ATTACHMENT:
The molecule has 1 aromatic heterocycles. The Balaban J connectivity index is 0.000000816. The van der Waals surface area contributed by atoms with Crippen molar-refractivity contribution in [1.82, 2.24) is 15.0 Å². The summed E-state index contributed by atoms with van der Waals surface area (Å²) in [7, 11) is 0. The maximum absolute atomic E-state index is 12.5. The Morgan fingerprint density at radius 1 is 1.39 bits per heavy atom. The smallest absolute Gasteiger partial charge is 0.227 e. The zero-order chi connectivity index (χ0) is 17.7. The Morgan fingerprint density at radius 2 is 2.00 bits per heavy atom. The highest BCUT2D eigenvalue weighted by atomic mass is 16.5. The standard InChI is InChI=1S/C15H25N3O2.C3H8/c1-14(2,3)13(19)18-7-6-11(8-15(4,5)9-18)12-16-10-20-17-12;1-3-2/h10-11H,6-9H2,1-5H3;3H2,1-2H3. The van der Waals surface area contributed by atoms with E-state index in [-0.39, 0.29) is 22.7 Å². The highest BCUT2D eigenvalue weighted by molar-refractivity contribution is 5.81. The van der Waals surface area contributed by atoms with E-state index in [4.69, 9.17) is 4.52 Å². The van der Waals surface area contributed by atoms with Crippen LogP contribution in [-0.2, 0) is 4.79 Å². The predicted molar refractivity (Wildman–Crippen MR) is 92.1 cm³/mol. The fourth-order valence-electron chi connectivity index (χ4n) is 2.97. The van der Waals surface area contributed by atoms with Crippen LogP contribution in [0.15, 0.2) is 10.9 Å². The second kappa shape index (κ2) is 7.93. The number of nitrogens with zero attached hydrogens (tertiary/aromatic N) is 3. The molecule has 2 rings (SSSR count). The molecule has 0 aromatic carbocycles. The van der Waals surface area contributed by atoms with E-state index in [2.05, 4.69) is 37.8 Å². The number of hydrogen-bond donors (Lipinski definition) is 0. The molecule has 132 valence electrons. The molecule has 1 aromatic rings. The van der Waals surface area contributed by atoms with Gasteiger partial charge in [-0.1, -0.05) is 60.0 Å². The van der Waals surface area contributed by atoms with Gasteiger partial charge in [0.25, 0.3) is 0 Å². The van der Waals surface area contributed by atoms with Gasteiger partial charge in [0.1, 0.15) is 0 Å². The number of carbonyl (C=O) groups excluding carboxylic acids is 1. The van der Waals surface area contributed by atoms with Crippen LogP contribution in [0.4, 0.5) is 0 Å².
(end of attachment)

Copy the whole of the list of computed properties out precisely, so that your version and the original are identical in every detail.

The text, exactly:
The molecule has 1 aromatic heterocycles. The Balaban J connectivity index is 0.000000816. The van der Waals surface area contributed by atoms with Crippen molar-refractivity contribution in [1.82, 2.24) is 15.0 Å². The summed E-state index contributed by atoms with van der Waals surface area (Å²) in [7, 11) is 0. The maximum absolute atomic E-state index is 12.5. The Morgan fingerprint density at radius 1 is 1.39 bits per heavy atom. The smallest absolute Gasteiger partial charge is 0.227 e. The zero-order chi connectivity index (χ0) is 17.7. The Morgan fingerprint density at radius 2 is 2.00 bits per heavy atom. The highest BCUT2D eigenvalue weighted by atomic mass is 16.5. The standard InChI is InChI=1S/C15H25N3O2.C3H8/c1-14(2,3)13(19)18-7-6-11(8-15(4,5)9-18)12-16-10-20-17-12;1-3-2/h10-11H,6-9H2,1-5H3;3H2,1-2H3. The van der Waals surface area contributed by atoms with E-state index in [-0.39, 0.29) is 22.7 Å². The highest BCUT2D eigenvalue weighted by molar-refractivity contribution is 5.81. The van der Waals surface area contributed by atoms with E-state index in [4.69, 9.17) is 4.52 Å². The van der Waals surface area contributed by atoms with Crippen LogP contribution in [-0.2, 0) is 4.79 Å². The predicted molar refractivity (Wildman–Crippen MR) is 92.1 cm³/mol. The fourth-order valence-electron chi connectivity index (χ4n) is 2.97. The van der Waals surface area contributed by atoms with Crippen LogP contribution in [0.15, 0.2) is 10.9 Å². The second kappa shape index (κ2) is 7.93. The number of nitrogens with zero attached hydrogens (tertiary/aromatic N) is 3. The molecule has 2 rings (SSSR count). The molecule has 0 aromatic carbocycles. The van der Waals surface area contributed by atoms with E-state index in [2.05, 4.69) is 37.8 Å². The number of hydrogen-bond donors (Lipinski definition) is 0. The molecule has 132 valence electrons. The molecule has 1 aromatic rings. The van der Waals surface area contributed by atoms with Gasteiger partial charge in [-0.1, -0.05) is 60.0 Å². The van der Waals surface area contributed by atoms with Gasteiger partial charge in [0.25, 0.3) is 0 Å². The van der Waals surface area contributed by atoms with Gasteiger partial charge in [0.1, 0.15) is 0 Å². The number of carbonyl (C=O) groups excluding carboxylic acids is 1. The van der Waals surface area contributed by atoms with Crippen LogP contribution in [0.4, 0.5) is 0 Å².